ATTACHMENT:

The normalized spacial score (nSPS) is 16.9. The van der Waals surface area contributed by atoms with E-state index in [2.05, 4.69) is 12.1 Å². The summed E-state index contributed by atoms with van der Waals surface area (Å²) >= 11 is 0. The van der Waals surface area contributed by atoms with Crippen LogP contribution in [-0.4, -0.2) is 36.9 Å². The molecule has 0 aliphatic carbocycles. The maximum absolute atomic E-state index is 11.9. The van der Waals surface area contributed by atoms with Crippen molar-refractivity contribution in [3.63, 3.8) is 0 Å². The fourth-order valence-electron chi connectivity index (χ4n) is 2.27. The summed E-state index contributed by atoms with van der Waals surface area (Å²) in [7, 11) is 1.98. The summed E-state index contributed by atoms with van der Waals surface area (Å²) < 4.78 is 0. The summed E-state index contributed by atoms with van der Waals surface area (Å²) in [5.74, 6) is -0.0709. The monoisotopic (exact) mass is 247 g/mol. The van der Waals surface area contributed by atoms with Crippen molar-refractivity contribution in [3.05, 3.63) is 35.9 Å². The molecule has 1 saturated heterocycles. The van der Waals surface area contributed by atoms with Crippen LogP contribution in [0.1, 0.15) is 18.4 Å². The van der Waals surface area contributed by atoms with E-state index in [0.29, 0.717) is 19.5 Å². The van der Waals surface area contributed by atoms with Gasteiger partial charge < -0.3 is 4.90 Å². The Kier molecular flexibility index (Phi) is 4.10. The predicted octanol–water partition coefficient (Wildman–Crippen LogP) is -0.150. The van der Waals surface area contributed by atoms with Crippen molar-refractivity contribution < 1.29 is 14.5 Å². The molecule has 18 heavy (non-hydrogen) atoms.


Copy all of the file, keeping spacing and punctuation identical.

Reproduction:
The normalized spacial score (nSPS) is 16.9. The van der Waals surface area contributed by atoms with E-state index in [2.05, 4.69) is 12.1 Å². The summed E-state index contributed by atoms with van der Waals surface area (Å²) >= 11 is 0. The van der Waals surface area contributed by atoms with Crippen LogP contribution in [-0.4, -0.2) is 36.9 Å². The molecule has 0 aliphatic carbocycles. The maximum absolute atomic E-state index is 11.9. The van der Waals surface area contributed by atoms with Crippen molar-refractivity contribution in [3.63, 3.8) is 0 Å². The fourth-order valence-electron chi connectivity index (χ4n) is 2.27. The summed E-state index contributed by atoms with van der Waals surface area (Å²) in [7, 11) is 1.98. The summed E-state index contributed by atoms with van der Waals surface area (Å²) < 4.78 is 0. The summed E-state index contributed by atoms with van der Waals surface area (Å²) in [5.74, 6) is -0.0709. The monoisotopic (exact) mass is 247 g/mol. The van der Waals surface area contributed by atoms with Crippen molar-refractivity contribution in [3.05, 3.63) is 35.9 Å². The molecule has 1 saturated heterocycles. The van der Waals surface area contributed by atoms with Crippen LogP contribution in [0.1, 0.15) is 18.4 Å². The van der Waals surface area contributed by atoms with E-state index in [0.29, 0.717) is 19.5 Å². The van der Waals surface area contributed by atoms with Gasteiger partial charge < -0.3 is 4.90 Å². The Kier molecular flexibility index (Phi) is 4.10. The predicted octanol–water partition coefficient (Wildman–Crippen LogP) is -0.150. The van der Waals surface area contributed by atoms with Crippen molar-refractivity contribution < 1.29 is 14.5 Å². The molecule has 18 heavy (non-hydrogen) atoms.